It comes as a shock at a certain point where you realize, no matter how much you love these kids, you can’t do it by yourself. That this job of keeping our children safe, and teaching them well, is something we can only do together, with the help of friends and neighbors, the help of a community, and the help of a nation. And in that way, we come to realize that we bear a responsibility for every child because we’re counting on everybody else to help look after ours; that we’re all parents; that they’re all our children.
We will have to change… We can’t tolerate this anymore. These tragedies must end. And to end them, we must change. We will be told that the causes of such violence are complex, and that is true. No single law – no set of laws can eliminate evil from the world, or prevent every senseless act of violence in our society.
I would like to share an excerpt from my BlogHer post about the Republicans and their fixation on United Nations Ambassador Susan Rice:
I have watched with bewilderment as Republicans ratchet up their attacks on United Nations Ambassador Susan Rice.
To be sure, Congress should investigate what happened in Benghazi. After all, four Americans were killed, including Ambassador Christopher Stevens who reportedly had expressed concern about the “security vacuum” around the consulate.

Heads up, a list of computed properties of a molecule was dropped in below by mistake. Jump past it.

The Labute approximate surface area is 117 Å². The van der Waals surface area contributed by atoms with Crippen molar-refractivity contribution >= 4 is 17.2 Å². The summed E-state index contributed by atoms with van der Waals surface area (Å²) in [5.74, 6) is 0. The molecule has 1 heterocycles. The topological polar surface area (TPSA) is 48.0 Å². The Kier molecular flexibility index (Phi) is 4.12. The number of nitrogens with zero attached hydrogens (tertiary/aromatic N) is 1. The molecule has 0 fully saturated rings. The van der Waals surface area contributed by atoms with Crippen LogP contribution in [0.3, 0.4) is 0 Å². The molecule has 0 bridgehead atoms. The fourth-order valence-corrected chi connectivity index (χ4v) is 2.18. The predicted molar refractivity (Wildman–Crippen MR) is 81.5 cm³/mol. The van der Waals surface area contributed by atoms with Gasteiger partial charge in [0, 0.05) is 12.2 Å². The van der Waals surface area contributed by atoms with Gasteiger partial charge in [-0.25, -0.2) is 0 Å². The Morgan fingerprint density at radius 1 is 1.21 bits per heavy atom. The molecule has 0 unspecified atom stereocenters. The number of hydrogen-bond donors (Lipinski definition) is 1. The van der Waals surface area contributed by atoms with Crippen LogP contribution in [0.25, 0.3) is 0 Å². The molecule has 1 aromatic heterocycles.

But heavy is the head that wears the crown, or more accurately, a rainbow-colored "gaylo." The New York Times reports:
The survey results made it clear that the president was wading into a divisive area of American life, one that may not top the nation’s priority list but still has the potential to hurt him at the margins in elections in November. About 4 in 10, or 38 percent, of Americans support same-sex marriage, while 24 percent favor civil unions short of formal marriage. Thirty-three percent oppose any form of legal recognition. When civil unions are eliminated as an option, opposition to same-sex marriage rises to 51 percent, compared with 42 percent support.
The poll showed that relatively few voters consider same-sex marriage their top issue amid continued economic uncertainty, and more than half said it would make no difference in their choice for president. But among those who said Mr. Obama’s position would influence their vote, more said they would be less likely to vote for him as a result; in a close race, even a small shift in swing states could be costly.
A CBS News/New York Times poll found Mitt Romney “has a slight edge” over Obama. Indeed, the latest email from Obama for America acknowledges “this election is going to be close.”
With the new voting changes, there is no margin for error.